The Tamil Nadu Dr. M.G.R. Medical University was established in 1987 and it started functioning the following year. It is the second largest health sciences university in India and the only medical university in Tamil Nadu that grants affiliation to medical and paramedical colleges, whether run by the government or "self-financed". Degrees in medical sciences, earlier awarded by the University of Madras, have since 1988 been awarded by the Tamil Nadu Dr. M.G.R. Medical University. The university regulates dental education and education in the Indian systems of medicine under a single umbrella.

THE established university system and its network of colleges in the city were unable to cope with the Information Technology boom of the 1990s. Hundreds of teaching establishments emerged in the city, many with single-room structures, working in shifts round the clock in order to meet the demand of the IT industry. But when the IT bubble burst about three years ago, many of these "institutes" and "coaching centres", which were merely acting as fronts for unscrupulous fly-by-night operators, folded up. In fact, established IT companies welcomed the development because they found that the system was unable to deliver well-trained personnel who could man their operations on a reliable basis.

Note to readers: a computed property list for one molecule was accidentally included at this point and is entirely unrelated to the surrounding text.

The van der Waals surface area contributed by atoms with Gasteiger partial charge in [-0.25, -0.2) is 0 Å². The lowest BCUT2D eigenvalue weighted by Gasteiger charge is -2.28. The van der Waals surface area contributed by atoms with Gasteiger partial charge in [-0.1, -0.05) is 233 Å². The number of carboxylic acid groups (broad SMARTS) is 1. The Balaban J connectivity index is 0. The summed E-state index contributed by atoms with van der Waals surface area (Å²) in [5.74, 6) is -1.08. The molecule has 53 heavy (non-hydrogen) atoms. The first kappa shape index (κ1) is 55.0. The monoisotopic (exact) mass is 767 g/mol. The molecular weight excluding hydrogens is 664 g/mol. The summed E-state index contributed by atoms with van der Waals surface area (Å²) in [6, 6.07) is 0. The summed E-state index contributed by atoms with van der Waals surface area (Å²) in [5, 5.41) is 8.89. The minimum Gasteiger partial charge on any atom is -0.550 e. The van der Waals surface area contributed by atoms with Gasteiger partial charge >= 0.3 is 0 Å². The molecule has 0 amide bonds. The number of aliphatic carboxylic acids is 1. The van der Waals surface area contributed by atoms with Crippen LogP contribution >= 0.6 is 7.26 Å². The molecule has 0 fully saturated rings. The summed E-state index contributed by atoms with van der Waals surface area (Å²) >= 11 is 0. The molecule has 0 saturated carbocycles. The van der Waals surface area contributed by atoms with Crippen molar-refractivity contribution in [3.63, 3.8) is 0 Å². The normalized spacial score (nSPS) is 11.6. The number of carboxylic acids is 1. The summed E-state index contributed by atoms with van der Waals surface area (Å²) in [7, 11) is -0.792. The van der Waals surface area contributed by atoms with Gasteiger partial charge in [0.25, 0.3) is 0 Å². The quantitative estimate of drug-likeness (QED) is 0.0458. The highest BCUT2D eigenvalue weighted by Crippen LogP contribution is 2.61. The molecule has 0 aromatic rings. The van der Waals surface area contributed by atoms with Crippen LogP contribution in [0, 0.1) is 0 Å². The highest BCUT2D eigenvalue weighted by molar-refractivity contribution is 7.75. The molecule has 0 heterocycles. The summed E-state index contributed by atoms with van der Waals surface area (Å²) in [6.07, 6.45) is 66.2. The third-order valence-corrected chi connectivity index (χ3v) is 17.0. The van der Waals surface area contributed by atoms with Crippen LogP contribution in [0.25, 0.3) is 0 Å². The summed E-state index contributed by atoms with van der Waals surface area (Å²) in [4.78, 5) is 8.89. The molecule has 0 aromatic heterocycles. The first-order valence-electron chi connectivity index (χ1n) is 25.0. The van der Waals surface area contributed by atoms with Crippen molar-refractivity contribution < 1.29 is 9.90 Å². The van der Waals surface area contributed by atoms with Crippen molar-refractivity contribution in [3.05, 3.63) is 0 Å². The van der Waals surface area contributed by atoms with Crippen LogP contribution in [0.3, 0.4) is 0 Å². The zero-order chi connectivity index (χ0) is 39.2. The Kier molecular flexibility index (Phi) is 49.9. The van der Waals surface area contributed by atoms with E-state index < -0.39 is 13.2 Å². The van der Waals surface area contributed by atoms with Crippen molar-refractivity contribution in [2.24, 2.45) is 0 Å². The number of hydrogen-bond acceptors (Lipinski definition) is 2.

Students now realise that they need to develop more broad-based, but focussed, skills. Training institutions have realised that credible training programmes need to be developed to attract students. Many institutions have forged alliances with overseas institutions to provide such services. For instance, in Chennai the SSN School of Advanced Software Engineering, in association with Carnegie Mellon University, offers a post-graduate programme for students. The company claims that it offers "a mix of technology, management and strategy courses", enabling students to develop an "understanding of IT from both operational and strategic perspectives". The course also has two specialisation streams, one in software engineering and the other in robotics technology.

At the height of the IT boom, many companies established their own teaching and training centres. The move was dictated by the need to generate a captive and cost-effective pool of talent that would serve the software development business of the companies. NIIT, for instance, was among the pioneers in developing and pursuing this strategy. Today its business strategy has two components - one aimed at addressing the teaching and training segment and the other aimed at the software development business.